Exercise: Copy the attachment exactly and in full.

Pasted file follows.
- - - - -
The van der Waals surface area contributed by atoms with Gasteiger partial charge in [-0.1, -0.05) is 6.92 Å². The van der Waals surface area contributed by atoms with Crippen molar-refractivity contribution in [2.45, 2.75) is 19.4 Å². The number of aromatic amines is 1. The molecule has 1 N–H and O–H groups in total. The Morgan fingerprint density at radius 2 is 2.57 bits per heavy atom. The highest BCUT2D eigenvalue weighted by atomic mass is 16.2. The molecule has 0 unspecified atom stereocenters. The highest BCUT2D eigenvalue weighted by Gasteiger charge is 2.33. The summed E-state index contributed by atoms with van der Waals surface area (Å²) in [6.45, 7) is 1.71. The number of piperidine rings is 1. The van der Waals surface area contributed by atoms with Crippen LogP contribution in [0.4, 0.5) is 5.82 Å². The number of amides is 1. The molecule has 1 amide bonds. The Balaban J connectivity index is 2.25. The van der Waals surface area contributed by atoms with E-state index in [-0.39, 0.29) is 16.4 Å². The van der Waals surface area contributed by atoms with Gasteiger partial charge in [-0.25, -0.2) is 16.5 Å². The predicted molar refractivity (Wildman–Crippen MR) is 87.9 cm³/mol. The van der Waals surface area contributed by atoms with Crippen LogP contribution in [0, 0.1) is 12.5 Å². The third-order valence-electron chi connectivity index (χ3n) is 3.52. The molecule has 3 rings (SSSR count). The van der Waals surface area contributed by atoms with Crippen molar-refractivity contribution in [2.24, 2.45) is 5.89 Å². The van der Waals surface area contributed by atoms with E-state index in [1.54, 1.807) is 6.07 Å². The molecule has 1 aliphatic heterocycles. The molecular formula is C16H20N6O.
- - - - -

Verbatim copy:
The van der Waals surface area contributed by atoms with Gasteiger partial charge in [-0.1, -0.05) is 6.92 Å². The van der Waals surface area contributed by atoms with Crippen molar-refractivity contribution in [2.45, 2.75) is 19.4 Å². The number of aromatic amines is 1. The molecule has 1 N–H and O–H groups in total. The Morgan fingerprint density at radius 2 is 2.57 bits per heavy atom. The highest BCUT2D eigenvalue weighted by atomic mass is 16.2. The molecule has 0 unspecified atom stereocenters. The highest BCUT2D eigenvalue weighted by Gasteiger charge is 2.33. The summed E-state index contributed by atoms with van der Waals surface area (Å²) in [6.45, 7) is 1.71. The number of piperidine rings is 1. The van der Waals surface area contributed by atoms with Crippen LogP contribution in [0.4, 0.5) is 5.82 Å². The number of amides is 1. The molecule has 1 amide bonds. The Balaban J connectivity index is 2.25. The van der Waals surface area contributed by atoms with E-state index in [-0.39, 0.29) is 16.4 Å². The van der Waals surface area contributed by atoms with Gasteiger partial charge in [-0.25, -0.2) is 16.5 Å². The predicted molar refractivity (Wildman–Crippen MR) is 87.9 cm³/mol. The van der Waals surface area contributed by atoms with Crippen LogP contribution in [0, 0.1) is 12.5 Å². The third-order valence-electron chi connectivity index (χ3n) is 3.52. The molecule has 3 rings (SSSR count). The van der Waals surface area contributed by atoms with Crippen molar-refractivity contribution in [2.24, 2.45) is 5.89 Å². The van der Waals surface area contributed by atoms with E-state index in [1.54, 1.807) is 6.07 Å². The molecule has 1 aliphatic heterocycles. The molecular formula is C16H20N6O.